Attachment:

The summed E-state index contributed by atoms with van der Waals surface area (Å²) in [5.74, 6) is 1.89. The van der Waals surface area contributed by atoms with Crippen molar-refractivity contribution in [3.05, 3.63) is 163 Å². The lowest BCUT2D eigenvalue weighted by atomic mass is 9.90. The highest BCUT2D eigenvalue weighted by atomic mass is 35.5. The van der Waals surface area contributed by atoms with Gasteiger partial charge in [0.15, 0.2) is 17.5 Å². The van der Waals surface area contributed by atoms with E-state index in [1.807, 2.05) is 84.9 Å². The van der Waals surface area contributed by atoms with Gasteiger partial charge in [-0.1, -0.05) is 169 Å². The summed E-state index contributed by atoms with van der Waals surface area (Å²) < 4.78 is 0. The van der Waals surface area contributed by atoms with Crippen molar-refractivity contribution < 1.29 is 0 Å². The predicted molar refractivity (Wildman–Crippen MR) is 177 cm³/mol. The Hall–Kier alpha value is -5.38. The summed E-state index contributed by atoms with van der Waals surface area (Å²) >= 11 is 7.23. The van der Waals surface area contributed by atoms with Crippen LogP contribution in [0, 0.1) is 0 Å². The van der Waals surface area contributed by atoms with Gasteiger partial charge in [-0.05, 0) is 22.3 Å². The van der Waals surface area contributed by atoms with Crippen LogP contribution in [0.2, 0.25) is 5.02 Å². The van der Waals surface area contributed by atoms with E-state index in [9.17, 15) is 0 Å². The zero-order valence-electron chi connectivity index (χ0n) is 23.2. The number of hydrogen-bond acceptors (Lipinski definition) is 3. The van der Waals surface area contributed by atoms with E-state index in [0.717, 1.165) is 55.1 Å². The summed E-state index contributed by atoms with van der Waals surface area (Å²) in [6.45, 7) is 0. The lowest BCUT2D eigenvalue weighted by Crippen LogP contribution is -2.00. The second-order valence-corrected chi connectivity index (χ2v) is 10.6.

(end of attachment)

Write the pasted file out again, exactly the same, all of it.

The summed E-state index contributed by atoms with van der Waals surface area (Å²) in [5.74, 6) is 1.89. The van der Waals surface area contributed by atoms with Crippen molar-refractivity contribution in [3.05, 3.63) is 163 Å². The lowest BCUT2D eigenvalue weighted by atomic mass is 9.90. The highest BCUT2D eigenvalue weighted by atomic mass is 35.5. The van der Waals surface area contributed by atoms with Gasteiger partial charge in [0.15, 0.2) is 17.5 Å². The van der Waals surface area contributed by atoms with E-state index in [1.807, 2.05) is 84.9 Å². The van der Waals surface area contributed by atoms with Gasteiger partial charge in [-0.1, -0.05) is 169 Å². The summed E-state index contributed by atoms with van der Waals surface area (Å²) < 4.78 is 0. The van der Waals surface area contributed by atoms with Crippen molar-refractivity contribution < 1.29 is 0 Å². The predicted molar refractivity (Wildman–Crippen MR) is 177 cm³/mol. The Hall–Kier alpha value is -5.38. The summed E-state index contributed by atoms with van der Waals surface area (Å²) >= 11 is 7.23. The van der Waals surface area contributed by atoms with Crippen LogP contribution in [0, 0.1) is 0 Å². The van der Waals surface area contributed by atoms with Gasteiger partial charge in [-0.05, 0) is 22.3 Å². The van der Waals surface area contributed by atoms with Crippen LogP contribution in [0.2, 0.25) is 5.02 Å². The van der Waals surface area contributed by atoms with E-state index in [9.17, 15) is 0 Å². The zero-order valence-electron chi connectivity index (χ0n) is 23.2. The number of hydrogen-bond acceptors (Lipinski definition) is 3. The van der Waals surface area contributed by atoms with E-state index in [0.717, 1.165) is 55.1 Å². The summed E-state index contributed by atoms with van der Waals surface area (Å²) in [6.45, 7) is 0. The lowest BCUT2D eigenvalue weighted by Crippen LogP contribution is -2.00. The second-order valence-corrected chi connectivity index (χ2v) is 10.6.